Firstly, what is the purpose of me being assigned one of each type?
Ideally, we should be moving towards greater IPv6 rollout, due to IPv4 exhaustion. However, a lot of servers still don't support IPv6 - there are many workarounds, none particularly great, but they generally involve tunneling through an intermediate server that can translate between the two. Your ISP provides you an IPv4 address for compatibility reasons.
What many ISPs now do is implement CGN, where many people share a single 'public' IPv4 address. There are many, many reasons this is a bad thing1, but it is necessary simply because there aren't enough IPv4 addresses to go around. This is why we need IPv6, and probably why your ISP provides it.
Secondly, can disabling IPv6 from within Windows on a local host gaurentee only my IPv4 address is used from that machine.
Yes. However, this is generally not a good idea. Alternatively, you can disable IPv6 at your router, which is a bit better, but again this isn't a great idea. We can't stay with IPv4 forever.
I ask as I have read about security concerns in relation to certain VPN protocols used in combination with IPv6.
That's typically due to broken VPN clients and configurations. It's getting better now, though. If you don't use any VPNs, it won't affect you. If you do use one, you should first research if it supports IPv6 correctly - modern ones should by now. One of the biggest issues was VPN clients ignoring IPv6 entirely, so IPv6 connections bypass the VPN, but hopefully that's gotten better now that there's some more attention there (see also: http://www.techrepublic.com/article/ipv6-security-vulnerability-pokes-holes-in-vpn-providers-claims/).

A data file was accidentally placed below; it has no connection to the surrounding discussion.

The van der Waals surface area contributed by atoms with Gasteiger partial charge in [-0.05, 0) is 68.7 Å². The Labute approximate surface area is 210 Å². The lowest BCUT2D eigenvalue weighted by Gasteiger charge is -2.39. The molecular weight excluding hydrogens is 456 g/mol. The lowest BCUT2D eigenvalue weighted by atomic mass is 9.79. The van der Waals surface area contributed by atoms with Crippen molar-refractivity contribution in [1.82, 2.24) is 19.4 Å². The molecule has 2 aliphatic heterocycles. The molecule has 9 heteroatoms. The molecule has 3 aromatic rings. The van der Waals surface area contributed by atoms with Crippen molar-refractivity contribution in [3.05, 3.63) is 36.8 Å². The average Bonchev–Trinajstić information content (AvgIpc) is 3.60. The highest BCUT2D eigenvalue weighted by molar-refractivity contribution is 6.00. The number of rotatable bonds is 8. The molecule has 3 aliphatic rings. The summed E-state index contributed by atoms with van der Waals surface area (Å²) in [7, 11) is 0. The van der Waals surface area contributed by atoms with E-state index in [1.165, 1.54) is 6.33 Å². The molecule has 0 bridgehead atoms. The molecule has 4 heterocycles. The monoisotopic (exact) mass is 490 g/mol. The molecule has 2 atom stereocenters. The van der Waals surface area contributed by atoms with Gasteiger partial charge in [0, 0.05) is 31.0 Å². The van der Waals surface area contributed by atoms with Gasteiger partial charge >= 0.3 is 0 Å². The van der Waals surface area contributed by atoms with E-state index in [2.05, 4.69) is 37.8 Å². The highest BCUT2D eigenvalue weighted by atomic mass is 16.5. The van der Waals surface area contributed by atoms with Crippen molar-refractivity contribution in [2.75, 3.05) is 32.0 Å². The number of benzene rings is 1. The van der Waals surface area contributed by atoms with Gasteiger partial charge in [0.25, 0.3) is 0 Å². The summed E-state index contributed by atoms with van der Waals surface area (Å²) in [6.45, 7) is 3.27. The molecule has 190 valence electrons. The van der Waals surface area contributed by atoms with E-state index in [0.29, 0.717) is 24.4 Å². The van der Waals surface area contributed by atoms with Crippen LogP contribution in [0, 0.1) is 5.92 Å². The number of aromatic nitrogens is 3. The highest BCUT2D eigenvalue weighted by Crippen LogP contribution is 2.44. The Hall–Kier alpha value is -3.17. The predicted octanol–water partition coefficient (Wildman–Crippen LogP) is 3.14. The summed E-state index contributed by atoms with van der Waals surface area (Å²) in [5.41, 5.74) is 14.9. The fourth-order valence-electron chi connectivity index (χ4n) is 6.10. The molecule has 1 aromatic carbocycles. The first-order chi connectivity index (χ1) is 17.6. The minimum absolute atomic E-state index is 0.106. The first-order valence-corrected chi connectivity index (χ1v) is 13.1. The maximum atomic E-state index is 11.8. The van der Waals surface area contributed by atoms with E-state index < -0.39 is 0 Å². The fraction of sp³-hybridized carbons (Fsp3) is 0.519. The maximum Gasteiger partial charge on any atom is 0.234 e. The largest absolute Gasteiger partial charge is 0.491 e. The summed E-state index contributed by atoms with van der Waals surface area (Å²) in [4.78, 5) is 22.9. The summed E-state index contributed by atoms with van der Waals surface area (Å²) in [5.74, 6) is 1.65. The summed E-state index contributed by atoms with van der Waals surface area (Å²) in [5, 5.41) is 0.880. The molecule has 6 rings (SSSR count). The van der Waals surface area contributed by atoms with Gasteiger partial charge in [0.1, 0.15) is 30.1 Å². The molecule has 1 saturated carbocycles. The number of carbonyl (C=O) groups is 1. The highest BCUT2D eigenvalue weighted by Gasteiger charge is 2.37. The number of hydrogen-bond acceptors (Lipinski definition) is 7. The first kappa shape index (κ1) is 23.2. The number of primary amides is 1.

1 For example, one of the consequences of CGN is home users can no longer reliably host a server. Traditional NAT was bad enough (and again a consequence of IPv4 shortage) but with CGN port-forwarding is no longer possible either. There are techniques around it, such as NAT hole-punching, but they again require external servers and won't always work depending on the service required. Having a unique IPv6 address works around this limitation.